Since White House national security adviser John Bolton warned last month of a heightened Iranian threat to U.S. interests in the region, the Pentagon has committed up to 2,500 additional troops, a carrier strike group and a bomber task force to the Middle East. Prior to endorsing the new sanctions on Monday, however, the president called on other countries to step up guarding the waters near and around the Strait of Hormuz.

Noting that countries such as China and Japan rely substantially on the world's most important seaborne oil route, Trump asked on Twitter "why are we protecting the shipping lanes for other countries (many years) for zero compensation." He added. "All of these countries should be protecting their own ships on what has always been....a dangerous journey. We don't even need to be there in that the U.S. has just become (by far) the largest producer of Energy anywhere in the world!"

Just a half an hour later, Secretary of State Mike Pompeo released a readout of his meeting that same day with Saudi Salman, with whom he discussed "heightened tensions in the region and the need to promote maritime security in the Strait of Hormuz," noting that "Freedom of navigation is paramount."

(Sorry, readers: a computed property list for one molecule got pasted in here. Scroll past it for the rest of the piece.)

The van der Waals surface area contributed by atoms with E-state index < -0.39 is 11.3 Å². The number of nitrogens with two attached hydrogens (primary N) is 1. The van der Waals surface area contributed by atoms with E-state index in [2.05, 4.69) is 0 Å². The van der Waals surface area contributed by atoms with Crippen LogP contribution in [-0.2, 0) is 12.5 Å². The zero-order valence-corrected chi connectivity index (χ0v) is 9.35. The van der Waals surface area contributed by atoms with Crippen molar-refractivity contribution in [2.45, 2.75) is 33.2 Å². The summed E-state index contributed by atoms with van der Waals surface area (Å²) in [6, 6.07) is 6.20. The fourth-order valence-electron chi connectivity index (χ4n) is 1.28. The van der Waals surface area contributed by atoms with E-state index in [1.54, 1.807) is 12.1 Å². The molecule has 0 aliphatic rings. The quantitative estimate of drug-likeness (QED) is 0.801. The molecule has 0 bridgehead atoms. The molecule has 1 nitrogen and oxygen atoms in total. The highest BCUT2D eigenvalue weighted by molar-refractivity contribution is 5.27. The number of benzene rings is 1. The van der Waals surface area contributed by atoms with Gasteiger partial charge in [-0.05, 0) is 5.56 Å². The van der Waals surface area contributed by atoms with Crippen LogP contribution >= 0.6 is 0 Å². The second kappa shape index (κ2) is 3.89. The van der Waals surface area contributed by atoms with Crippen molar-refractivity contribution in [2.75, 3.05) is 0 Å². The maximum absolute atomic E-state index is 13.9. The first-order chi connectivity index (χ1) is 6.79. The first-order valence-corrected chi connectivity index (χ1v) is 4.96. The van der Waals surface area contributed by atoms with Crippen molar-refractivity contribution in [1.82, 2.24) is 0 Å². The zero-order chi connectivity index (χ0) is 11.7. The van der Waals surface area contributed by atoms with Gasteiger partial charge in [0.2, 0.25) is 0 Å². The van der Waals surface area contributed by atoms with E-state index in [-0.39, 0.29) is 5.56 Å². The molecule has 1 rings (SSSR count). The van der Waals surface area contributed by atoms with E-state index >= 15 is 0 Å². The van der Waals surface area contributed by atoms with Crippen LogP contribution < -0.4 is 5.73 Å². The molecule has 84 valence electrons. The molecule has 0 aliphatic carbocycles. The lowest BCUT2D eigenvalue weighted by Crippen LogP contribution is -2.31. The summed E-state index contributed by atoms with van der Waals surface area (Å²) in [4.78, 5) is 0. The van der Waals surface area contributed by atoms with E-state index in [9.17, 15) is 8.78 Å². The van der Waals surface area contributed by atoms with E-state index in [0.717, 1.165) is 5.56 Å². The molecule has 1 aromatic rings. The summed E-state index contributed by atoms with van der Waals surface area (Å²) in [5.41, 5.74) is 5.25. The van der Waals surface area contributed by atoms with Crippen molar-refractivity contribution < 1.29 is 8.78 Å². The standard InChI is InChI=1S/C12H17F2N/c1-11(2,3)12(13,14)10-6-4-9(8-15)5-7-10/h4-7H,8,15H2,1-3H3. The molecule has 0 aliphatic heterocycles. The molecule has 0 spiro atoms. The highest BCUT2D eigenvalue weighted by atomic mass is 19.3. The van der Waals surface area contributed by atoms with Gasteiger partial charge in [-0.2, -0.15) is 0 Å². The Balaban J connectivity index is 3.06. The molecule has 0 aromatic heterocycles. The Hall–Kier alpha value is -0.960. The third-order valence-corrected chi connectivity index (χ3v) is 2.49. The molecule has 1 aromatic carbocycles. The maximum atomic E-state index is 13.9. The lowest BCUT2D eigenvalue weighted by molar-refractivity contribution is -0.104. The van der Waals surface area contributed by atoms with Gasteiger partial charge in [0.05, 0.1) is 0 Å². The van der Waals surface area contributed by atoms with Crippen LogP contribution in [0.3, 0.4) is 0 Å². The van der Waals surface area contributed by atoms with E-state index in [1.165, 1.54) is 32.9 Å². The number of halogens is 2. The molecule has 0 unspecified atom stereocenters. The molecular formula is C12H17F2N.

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Secretary of State Mike Pompeo (L) meets with Saudi King Salman at Al Salam Palace in the Red Sea city of Jeddah, June 24. Pompeo traveled to meet with Saudi leaders in an effort to build a "global coalition" against Iran. JACQUELYN MARTIN/AFP/Getty Images

The Trump administration's intimate ties to the Saudi royal family have increasingly come under scrutiny, especially since October's slaying of journalist Jamal Khashoggi at Riyadh's consulate in Istanbul. A number of reports have suggested that Saudi Crown Prince Mohammed bin Salman had a role in the killing, but the administration has refused to assign blame and has recently resisted U.N. calls to open an FBI investigation into the incident.

Asked Sunday by NBC News about the matter, Trump insisted that the issue already been "heavily investigated" and shifted the subject to Iran, which he said had "killed many, many people a day." He called the Islamic Republic "a vicious, hostile place" and said that, "if you're going to look at Saudi Arabia, look at Iran, look at other countries."

Trump also touted "$400 to $450 billion" that Saudi Arabia ⁠— the world's number one buyer of U.S. weapons⁠ — has spent in the U.S. Earlier this year, Congress voted for the first time in history to invoke the War Powers Resolution in an attempt to cut U.S. military support for the Saudi-led war in Yemen, where the kingdom has been accused of perpetrating war crimes, but Trump vetoed the measure in April.

On Friday, a court of appeals in the U.K., another close Saudi ally, ruled that 2016 weapons sales to the kingdom were illegal as officials did not properly assess the potential risk to civilian life.